As part of its commitment to maintaining the anonymity of staff and patients, the NPSA will store all information from the NRLS anonymously and will not investigate individual incidents. The system will retain the names of NHS organisations that report directly however, and this will therefore apply to hospital-based pharmacists reporting through their local NHS system. This will enable the NPSA to offer those organisations feedback on particular developments in reported incident rates.
Analysis of trends
The analysis of NRLS data will focus on the key themes and trends that emerge, such as certain drugs, processes and procedures that occur more frequently than others and how they shed light on systemic failures in patient care. The information will then be fed back to the NPSA safe medication practice team, who will identify cross-cutting issues and inform the development and prioritisation of practical national solutions.
The NPSA is still evaluating possible reporting routes for community pharmacists and the exact procedures to be followed. It is currently examining the options in a working group involving representatives from all the pharmacy groups and organisations, as well as IT suppliers to community pharmacies. The final decision will be dependent on both the new pharmacy contract and on developments in IT in the community setting. The NPSA is pleased to have been involved in the discussions between the Pharmaceutical Services Negotiating Committee, the Department of Health, and the NHS Confederation, which firmly established patient safety incident reporting as part of the wider clinical governance agenda.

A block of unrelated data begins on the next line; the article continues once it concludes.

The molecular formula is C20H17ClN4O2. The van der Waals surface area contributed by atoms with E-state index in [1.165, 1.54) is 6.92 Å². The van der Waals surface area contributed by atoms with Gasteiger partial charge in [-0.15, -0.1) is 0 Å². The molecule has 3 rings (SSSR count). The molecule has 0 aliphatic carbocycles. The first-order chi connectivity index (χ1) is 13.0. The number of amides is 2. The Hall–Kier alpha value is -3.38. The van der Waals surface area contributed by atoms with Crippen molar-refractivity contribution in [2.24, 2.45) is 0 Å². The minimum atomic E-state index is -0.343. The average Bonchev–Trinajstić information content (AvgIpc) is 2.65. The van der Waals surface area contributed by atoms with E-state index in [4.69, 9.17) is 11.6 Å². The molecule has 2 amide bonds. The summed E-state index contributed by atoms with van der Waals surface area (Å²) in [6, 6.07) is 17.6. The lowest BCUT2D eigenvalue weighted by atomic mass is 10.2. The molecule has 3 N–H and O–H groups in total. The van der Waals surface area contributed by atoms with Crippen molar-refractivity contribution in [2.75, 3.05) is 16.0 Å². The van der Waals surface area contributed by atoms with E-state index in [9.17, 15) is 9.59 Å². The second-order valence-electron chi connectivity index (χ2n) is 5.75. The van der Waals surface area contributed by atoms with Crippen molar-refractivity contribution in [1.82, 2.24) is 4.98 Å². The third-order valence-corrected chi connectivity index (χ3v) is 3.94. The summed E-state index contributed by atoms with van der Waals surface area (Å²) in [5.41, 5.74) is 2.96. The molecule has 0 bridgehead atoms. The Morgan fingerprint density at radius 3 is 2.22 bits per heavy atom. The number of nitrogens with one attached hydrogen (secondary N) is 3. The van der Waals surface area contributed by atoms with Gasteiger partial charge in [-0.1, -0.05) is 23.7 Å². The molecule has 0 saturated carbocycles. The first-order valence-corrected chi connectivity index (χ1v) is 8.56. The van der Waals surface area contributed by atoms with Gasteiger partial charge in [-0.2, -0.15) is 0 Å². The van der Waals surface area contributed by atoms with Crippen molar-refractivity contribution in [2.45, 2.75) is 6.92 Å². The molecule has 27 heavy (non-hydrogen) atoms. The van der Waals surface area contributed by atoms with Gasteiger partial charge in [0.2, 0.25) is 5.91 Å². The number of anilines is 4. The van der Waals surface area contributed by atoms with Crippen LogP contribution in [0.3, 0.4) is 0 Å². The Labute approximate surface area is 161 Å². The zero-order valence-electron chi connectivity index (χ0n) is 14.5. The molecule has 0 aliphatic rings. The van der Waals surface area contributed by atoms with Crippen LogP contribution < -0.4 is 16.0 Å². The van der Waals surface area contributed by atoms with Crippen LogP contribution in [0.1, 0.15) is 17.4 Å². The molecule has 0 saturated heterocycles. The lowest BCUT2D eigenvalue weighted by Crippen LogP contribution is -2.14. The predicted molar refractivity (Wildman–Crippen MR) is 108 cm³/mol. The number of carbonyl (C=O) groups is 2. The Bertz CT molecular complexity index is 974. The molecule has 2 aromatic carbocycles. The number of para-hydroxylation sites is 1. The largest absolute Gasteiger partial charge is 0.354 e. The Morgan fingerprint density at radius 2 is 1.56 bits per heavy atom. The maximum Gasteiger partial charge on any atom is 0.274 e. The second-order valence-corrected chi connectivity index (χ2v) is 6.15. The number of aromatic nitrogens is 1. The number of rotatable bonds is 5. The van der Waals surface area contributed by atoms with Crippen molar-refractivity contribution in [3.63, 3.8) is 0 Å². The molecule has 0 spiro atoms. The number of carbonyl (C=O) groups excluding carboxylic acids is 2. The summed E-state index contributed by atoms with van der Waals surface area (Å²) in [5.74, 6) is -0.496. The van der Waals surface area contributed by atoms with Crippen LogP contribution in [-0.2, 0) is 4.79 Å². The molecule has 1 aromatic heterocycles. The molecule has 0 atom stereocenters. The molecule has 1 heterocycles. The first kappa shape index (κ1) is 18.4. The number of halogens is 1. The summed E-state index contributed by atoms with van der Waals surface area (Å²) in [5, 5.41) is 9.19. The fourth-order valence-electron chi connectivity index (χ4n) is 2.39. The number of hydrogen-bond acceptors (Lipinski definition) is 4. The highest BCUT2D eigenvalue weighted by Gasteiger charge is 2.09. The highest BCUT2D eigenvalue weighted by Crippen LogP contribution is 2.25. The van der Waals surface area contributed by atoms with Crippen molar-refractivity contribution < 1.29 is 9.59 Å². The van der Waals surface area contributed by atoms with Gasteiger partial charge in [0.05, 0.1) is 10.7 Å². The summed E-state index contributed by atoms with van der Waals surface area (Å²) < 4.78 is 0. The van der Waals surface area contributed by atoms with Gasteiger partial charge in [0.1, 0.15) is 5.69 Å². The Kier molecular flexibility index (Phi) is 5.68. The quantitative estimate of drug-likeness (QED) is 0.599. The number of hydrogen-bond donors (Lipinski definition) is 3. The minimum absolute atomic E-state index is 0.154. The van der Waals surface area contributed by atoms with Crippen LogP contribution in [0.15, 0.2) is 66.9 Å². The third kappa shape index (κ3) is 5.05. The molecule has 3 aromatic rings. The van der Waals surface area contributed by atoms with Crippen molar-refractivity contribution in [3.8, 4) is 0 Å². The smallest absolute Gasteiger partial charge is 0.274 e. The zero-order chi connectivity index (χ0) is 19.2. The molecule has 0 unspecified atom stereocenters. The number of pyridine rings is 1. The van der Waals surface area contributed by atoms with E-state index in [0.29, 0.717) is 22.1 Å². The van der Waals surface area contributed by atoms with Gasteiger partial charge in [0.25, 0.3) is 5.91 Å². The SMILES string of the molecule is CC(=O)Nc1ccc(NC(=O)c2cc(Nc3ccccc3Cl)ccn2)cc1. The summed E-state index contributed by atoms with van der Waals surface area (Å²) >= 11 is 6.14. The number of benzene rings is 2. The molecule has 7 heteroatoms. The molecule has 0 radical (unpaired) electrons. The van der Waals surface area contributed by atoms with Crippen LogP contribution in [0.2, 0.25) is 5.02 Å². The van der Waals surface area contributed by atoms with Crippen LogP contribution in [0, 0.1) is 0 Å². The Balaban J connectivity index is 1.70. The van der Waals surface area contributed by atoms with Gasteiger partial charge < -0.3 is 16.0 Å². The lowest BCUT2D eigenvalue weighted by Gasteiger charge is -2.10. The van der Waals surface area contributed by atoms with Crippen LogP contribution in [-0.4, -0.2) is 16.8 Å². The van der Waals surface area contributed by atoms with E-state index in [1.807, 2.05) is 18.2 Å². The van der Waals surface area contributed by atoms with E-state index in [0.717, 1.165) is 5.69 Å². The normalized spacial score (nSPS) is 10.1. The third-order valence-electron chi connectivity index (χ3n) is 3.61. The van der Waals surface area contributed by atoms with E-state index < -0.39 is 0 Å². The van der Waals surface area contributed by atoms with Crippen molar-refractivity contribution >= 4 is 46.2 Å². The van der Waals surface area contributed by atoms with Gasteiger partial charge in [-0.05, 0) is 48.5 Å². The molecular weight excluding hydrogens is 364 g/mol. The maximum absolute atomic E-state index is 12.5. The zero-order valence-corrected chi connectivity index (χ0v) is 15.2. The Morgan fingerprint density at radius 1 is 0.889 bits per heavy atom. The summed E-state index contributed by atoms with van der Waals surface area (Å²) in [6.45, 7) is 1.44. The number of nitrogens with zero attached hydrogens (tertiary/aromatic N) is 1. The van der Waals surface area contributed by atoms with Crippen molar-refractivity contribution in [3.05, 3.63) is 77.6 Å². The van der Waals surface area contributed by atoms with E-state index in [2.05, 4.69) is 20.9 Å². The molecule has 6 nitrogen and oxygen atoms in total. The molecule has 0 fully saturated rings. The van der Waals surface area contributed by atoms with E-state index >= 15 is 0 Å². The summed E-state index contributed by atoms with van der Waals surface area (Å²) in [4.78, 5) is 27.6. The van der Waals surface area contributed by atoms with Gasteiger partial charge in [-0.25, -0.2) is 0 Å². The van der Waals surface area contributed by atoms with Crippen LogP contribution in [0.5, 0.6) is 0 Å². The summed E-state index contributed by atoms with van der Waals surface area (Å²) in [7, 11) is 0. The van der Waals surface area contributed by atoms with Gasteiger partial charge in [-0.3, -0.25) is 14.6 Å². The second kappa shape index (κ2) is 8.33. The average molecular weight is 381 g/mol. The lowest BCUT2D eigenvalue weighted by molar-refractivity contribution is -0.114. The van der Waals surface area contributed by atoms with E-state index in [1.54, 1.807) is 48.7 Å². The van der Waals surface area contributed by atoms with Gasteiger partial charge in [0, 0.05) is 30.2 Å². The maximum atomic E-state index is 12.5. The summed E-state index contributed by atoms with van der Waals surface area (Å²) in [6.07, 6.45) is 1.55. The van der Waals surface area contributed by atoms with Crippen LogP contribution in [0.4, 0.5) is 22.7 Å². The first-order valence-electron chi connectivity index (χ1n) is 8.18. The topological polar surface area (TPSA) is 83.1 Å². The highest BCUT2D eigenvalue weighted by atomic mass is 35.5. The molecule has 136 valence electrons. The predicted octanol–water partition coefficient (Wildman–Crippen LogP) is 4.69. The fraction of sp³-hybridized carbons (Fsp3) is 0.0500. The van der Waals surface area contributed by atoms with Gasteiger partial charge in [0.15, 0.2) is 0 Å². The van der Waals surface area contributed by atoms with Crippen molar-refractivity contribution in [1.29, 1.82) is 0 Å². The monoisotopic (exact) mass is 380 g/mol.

In their role of verifying patient prescriptions and reviewing doctors’ instructions to patients, pharmacists have always been the traditional guardians of patient safety in the field of medication. The NRLS must harness pharmacists’ expertise and gather the high quality data they can provide to track incidents and developments in medication error successfully.
Pharmacists, therefore, have a vital role to play in both reporting the incidents that require the attention of the NPSA, and in helping it to work on solutions. The NRLS data will help to inform the direction and focus of future research in patient safety, and the NPSA remains committed to involving the pharmacy profession in the issues it targets and the solutions it develops.